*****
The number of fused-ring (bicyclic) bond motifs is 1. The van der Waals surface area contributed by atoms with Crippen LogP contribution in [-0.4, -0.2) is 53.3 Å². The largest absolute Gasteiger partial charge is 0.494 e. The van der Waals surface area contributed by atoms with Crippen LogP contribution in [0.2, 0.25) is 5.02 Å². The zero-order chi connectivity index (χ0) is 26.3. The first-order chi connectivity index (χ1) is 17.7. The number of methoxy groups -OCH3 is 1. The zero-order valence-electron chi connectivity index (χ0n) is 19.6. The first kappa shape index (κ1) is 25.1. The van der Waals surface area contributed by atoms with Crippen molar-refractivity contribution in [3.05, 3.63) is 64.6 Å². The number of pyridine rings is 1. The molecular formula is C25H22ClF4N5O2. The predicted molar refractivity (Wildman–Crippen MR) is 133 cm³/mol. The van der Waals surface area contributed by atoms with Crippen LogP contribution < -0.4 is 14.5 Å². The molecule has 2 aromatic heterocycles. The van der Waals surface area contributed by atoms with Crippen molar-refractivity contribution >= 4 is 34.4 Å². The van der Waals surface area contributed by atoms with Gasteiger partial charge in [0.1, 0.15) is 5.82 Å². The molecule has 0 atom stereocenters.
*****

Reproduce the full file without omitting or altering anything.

The number of fused-ring (bicyclic) bond motifs is 1. The van der Waals surface area contributed by atoms with Crippen LogP contribution in [-0.4, -0.2) is 53.3 Å². The largest absolute Gasteiger partial charge is 0.494 e. The van der Waals surface area contributed by atoms with Crippen LogP contribution in [0.2, 0.25) is 5.02 Å². The zero-order chi connectivity index (χ0) is 26.3. The first-order chi connectivity index (χ1) is 17.7. The number of methoxy groups -OCH3 is 1. The zero-order valence-electron chi connectivity index (χ0n) is 19.6. The first kappa shape index (κ1) is 25.1. The van der Waals surface area contributed by atoms with Crippen molar-refractivity contribution in [3.05, 3.63) is 64.6 Å². The number of pyridine rings is 1. The molecular formula is C25H22ClF4N5O2. The predicted molar refractivity (Wildman–Crippen MR) is 133 cm³/mol. The van der Waals surface area contributed by atoms with Crippen LogP contribution < -0.4 is 14.5 Å². The molecule has 2 aromatic heterocycles. The van der Waals surface area contributed by atoms with Crippen molar-refractivity contribution >= 4 is 34.4 Å². The van der Waals surface area contributed by atoms with Gasteiger partial charge in [0.1, 0.15) is 5.82 Å². The molecule has 0 atom stereocenters.